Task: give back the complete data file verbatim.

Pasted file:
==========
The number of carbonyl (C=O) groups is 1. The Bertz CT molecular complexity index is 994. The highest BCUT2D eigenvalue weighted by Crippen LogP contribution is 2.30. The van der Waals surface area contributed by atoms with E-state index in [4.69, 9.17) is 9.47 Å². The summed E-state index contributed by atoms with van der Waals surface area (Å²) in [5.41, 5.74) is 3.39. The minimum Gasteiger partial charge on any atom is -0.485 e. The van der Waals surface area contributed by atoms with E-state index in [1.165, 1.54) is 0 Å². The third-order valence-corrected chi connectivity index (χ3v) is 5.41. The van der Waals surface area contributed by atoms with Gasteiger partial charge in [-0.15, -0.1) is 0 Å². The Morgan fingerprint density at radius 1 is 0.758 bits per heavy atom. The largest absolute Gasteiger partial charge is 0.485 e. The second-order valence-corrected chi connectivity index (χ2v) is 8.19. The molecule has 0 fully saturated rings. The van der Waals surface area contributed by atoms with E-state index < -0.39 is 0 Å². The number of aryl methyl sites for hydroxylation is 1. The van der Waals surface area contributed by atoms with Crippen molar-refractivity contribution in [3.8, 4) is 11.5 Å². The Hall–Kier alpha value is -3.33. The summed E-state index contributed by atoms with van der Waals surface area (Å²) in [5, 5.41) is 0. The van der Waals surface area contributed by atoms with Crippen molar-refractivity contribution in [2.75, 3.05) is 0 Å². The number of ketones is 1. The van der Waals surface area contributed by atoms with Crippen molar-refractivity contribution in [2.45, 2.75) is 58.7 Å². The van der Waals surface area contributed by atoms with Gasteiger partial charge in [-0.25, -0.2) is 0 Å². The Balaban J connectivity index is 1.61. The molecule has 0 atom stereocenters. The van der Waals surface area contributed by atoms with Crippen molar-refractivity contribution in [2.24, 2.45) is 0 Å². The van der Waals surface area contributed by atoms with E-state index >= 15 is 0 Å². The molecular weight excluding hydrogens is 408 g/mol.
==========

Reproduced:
The number of carbonyl (C=O) groups is 1. The Bertz CT molecular complexity index is 994. The highest BCUT2D eigenvalue weighted by Crippen LogP contribution is 2.30. The van der Waals surface area contributed by atoms with E-state index in [4.69, 9.17) is 9.47 Å². The summed E-state index contributed by atoms with van der Waals surface area (Å²) in [5.41, 5.74) is 3.39. The minimum Gasteiger partial charge on any atom is -0.485 e. The van der Waals surface area contributed by atoms with E-state index in [1.165, 1.54) is 0 Å². The third-order valence-corrected chi connectivity index (χ3v) is 5.41. The van der Waals surface area contributed by atoms with Gasteiger partial charge in [-0.15, -0.1) is 0 Å². The Morgan fingerprint density at radius 1 is 0.758 bits per heavy atom. The largest absolute Gasteiger partial charge is 0.485 e. The second-order valence-corrected chi connectivity index (χ2v) is 8.19. The molecule has 0 fully saturated rings. The van der Waals surface area contributed by atoms with E-state index < -0.39 is 0 Å². The number of aryl methyl sites for hydroxylation is 1. The van der Waals surface area contributed by atoms with Crippen molar-refractivity contribution in [3.8, 4) is 11.5 Å². The Hall–Kier alpha value is -3.33. The summed E-state index contributed by atoms with van der Waals surface area (Å²) in [5, 5.41) is 0. The van der Waals surface area contributed by atoms with Crippen molar-refractivity contribution in [2.75, 3.05) is 0 Å². The number of ketones is 1. The van der Waals surface area contributed by atoms with Crippen molar-refractivity contribution in [2.45, 2.75) is 58.7 Å². The van der Waals surface area contributed by atoms with Gasteiger partial charge in [-0.25, -0.2) is 0 Å². The Balaban J connectivity index is 1.61. The molecule has 0 atom stereocenters. The van der Waals surface area contributed by atoms with Crippen molar-refractivity contribution in [2.24, 2.45) is 0 Å². The van der Waals surface area contributed by atoms with E-state index >= 15 is 0 Å². The molecular weight excluding hydrogens is 408 g/mol.